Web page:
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03 SEP 2016: Alabama RB Joshua Jacobs finds a nice hole to run during the game between the USC Trojans and the Alabama Crimson Tide at AT&T Stadium in Arlington, TX. Alabama beats USC 52-6. (Photo by Steve Nurenberg/Icon Sportswire)

Jacobs ladder: expect Joshua Jacobs to thrive for Alabama

(Photo by Steve Nurenberg/Icon Sportswire)

Joshua Jacobs has gone from a backup running back to potentially the next star in the backfield for the Alabama Crimson Tide.

Jacobs, a freshman from Tulsa, OK (McLain), has run for 197 yards and three touchdowns in the Crimson Tide’s past two games. He averaged 8.8 yards per carry against Kent State in a 48-0 beat down, a game that saw him score two touchdowns in relief of injured starter Damien Harris.

Last weekend against Kentucky, Jacobs rushed for 100 yards on 16 attempts, scoring one touchdown in his first career start. Harris did play, but he was limited in action.

Jacobs also played a role in the passing game these past two weekends, catching two passes for 23 yards against Kent State and three catches for 54 yards against the Wildcats.  His day through the air included the below swing pass that saw him make defenders miss and flash some burst en route to a whole bunch of yards.

Not bad for a freshman in his first career start. Not bad at all…

In fact, so far this season, Jacobs has been great for the Crimson Tide.

He’s currently third on the team in rushing, only behind Harris — who began the season as the starter — and fellow freshman, quarterback Jalen Hurts. Harris leads the way so far with 356 yards, Hurts has 276 and Jacobs isn’t far behind with 250. Jacobs is actually tied for the team lead in rushing touchdowns so far in 2016 with three. Hurts has notched three of his own as has sophomore running back Bo Scarbrough.

Even through the air, the freshman has made an impact for the Crimson Tide. On a team that features Calvin Ridley, ArDarius Stewart, Gehrig Dieter and O.J Howard, Jacobs checks in with the fifth most receiving yards on the team. Sure, he’s yet to get over 100 and he’s yet to find the end zone as a receiver, but he’s been able to do things like this in his limited time so far:

Consider the above juke and then watch the below play in which Jacobs lowers his shoulders, drives his feet and picks up some tough yards for Alabama. Even at 5-foot-10, 204 pounds, he has what it takes to play in Alabama’s smash-mouth offensive scheme, and that’s a very exciting statement for his future with the Crimson Tide.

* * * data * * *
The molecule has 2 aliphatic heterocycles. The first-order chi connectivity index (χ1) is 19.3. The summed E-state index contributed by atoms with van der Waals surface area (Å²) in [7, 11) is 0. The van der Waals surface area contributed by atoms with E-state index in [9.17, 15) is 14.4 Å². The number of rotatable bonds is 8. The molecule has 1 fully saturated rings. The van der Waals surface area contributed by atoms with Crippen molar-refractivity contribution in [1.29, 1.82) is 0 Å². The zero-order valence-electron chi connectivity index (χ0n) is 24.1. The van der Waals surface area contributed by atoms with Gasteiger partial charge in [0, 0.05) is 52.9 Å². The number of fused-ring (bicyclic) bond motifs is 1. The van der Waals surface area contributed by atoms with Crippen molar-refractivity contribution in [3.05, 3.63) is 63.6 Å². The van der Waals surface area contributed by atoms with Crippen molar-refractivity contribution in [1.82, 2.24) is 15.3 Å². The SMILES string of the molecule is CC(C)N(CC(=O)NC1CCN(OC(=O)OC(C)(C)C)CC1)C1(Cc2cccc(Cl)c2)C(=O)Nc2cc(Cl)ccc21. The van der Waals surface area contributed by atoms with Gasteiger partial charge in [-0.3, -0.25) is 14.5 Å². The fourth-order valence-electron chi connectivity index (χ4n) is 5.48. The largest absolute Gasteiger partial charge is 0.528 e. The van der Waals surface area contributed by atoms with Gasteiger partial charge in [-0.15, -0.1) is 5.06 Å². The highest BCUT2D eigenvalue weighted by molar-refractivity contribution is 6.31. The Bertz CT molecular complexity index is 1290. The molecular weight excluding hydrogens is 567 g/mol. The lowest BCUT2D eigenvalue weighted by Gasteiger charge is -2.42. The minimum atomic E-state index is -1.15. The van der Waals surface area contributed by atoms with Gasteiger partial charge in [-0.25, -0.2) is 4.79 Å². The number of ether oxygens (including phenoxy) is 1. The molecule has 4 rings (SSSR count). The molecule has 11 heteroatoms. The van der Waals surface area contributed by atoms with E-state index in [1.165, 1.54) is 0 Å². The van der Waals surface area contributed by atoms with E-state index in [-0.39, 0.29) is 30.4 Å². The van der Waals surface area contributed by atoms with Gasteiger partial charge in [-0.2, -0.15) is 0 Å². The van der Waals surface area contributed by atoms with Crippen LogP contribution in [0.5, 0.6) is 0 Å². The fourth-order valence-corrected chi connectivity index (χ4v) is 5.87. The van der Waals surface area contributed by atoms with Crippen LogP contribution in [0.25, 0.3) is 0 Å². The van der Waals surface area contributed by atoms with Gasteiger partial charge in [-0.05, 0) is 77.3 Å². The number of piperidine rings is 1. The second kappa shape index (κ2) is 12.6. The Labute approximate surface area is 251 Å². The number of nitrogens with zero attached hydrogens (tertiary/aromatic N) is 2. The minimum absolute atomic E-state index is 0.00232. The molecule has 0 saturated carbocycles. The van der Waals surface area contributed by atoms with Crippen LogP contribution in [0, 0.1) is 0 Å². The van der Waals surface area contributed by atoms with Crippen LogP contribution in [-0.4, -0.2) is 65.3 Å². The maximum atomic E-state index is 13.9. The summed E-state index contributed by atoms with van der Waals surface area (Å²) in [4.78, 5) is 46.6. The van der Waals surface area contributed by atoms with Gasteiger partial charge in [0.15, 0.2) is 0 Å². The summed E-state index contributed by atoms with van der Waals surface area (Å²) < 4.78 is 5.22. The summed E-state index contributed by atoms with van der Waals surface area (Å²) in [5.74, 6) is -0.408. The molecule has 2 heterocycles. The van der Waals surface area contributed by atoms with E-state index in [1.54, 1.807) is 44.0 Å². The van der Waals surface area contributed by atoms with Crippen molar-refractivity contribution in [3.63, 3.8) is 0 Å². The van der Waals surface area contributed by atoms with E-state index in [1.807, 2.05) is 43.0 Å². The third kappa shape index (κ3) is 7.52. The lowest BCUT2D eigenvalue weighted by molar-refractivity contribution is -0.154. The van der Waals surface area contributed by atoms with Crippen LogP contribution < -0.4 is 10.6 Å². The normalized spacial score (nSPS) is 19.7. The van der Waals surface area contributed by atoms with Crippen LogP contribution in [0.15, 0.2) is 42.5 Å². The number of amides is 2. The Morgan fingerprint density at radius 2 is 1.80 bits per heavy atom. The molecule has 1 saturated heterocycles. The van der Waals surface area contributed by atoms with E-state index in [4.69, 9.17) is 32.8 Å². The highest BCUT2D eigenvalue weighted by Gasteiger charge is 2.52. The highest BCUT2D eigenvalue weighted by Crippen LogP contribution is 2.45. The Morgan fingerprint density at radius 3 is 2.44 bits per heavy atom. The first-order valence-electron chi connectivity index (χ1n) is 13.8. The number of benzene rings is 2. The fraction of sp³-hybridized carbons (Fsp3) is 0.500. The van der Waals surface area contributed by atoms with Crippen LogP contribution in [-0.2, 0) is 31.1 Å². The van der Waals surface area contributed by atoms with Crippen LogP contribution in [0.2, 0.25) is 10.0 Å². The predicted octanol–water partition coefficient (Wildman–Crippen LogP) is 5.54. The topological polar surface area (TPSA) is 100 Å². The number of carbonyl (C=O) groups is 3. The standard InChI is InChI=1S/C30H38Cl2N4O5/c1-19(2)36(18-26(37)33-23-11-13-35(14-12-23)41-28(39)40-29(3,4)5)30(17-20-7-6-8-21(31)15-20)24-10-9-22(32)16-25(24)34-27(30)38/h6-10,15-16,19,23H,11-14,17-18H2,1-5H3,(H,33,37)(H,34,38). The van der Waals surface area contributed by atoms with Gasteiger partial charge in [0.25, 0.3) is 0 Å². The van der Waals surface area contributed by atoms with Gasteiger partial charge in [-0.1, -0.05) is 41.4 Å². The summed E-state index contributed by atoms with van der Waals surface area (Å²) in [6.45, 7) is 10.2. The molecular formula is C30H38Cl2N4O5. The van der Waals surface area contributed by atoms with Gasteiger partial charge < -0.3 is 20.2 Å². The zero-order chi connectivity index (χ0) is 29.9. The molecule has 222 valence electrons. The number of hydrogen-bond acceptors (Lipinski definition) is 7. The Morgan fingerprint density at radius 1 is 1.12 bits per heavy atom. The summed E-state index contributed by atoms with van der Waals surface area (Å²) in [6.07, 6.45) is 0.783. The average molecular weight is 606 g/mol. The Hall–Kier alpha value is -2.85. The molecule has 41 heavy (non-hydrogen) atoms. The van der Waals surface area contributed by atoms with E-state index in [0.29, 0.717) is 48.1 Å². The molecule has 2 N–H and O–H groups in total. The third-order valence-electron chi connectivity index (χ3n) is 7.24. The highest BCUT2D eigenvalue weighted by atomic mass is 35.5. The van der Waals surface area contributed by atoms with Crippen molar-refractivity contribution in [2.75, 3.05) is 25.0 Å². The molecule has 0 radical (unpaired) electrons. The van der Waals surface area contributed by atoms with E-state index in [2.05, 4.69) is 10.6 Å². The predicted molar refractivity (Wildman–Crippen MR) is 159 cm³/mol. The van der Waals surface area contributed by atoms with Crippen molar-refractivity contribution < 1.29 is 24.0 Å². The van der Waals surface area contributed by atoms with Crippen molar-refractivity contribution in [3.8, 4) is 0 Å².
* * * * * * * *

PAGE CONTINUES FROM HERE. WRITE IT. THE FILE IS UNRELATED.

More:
There’s no time quite like the present, though, and in the here and now Jacobs has the opportunity to make a huge name for himself with the Crimson Tide. It’s kind of fitting considering Alabama’s freshman revival. There was a point in time when it seemed as if Nick Saban was content to lean on the experience of upperclassmen and let the young guns sit on the bench and learn — no matter how talented they were. Hurt and Jacobs have challenged that thinking, though, not to mention Ridley, who put up 1,045 yards and seven touchdowns last season as a freshman.

The youth movement in Tuscaloosa is real.

Outlook vs. Arkansas

VIP reports coming out of Tuscaloosa suggest that Harris has been running with the first team in practice, so it wouldn’t be a surprise to see him get the start against a tough opponent in Arkansas. With that said, with he way that Jacobs has stood out the past few weeks, Saban and offensive coordinator Lane Kiffin would be crazy not to get him a fair share of time in Alabama’s backfield, especially considering that Harris is not that far removed from being limited.

Jacobs will have to compete with Scarbrough for second-string snaps, but right now the freshman is the player with momentum, so one has to imagine that the Tide will roll with Jacobs — though don’t count out all three players getting a healthy amount of snaps.

Arkansas is ranked 10th in the SEC, giving up 163.40 yards per game on the ground and 11 rushing touchdowns so far, so it’s not as if there won’t be opportunities for Harris, Jacobs and Scarbrough to succeed.

Still, considering what Jacobs has shown the past few weeks, especially as a pass-catcher, it would be surprising if he doesn’t end up making another big impact for the Crimson Tide. He can be extremely valuable as a third-down back for Alabama in passing situations, and the smart money would be on him being able to take a screen play the distance if Kiffin was to dial one up.

So no, he likely won’t be the starter. That doesn’t mean the expectations should be any lower for Jacobs though.

In some way, shape or form, expect another big game from the Crimson Tide freshman.

Jacobs ladder: expect Joshua Jacobs to thrive for Alabama

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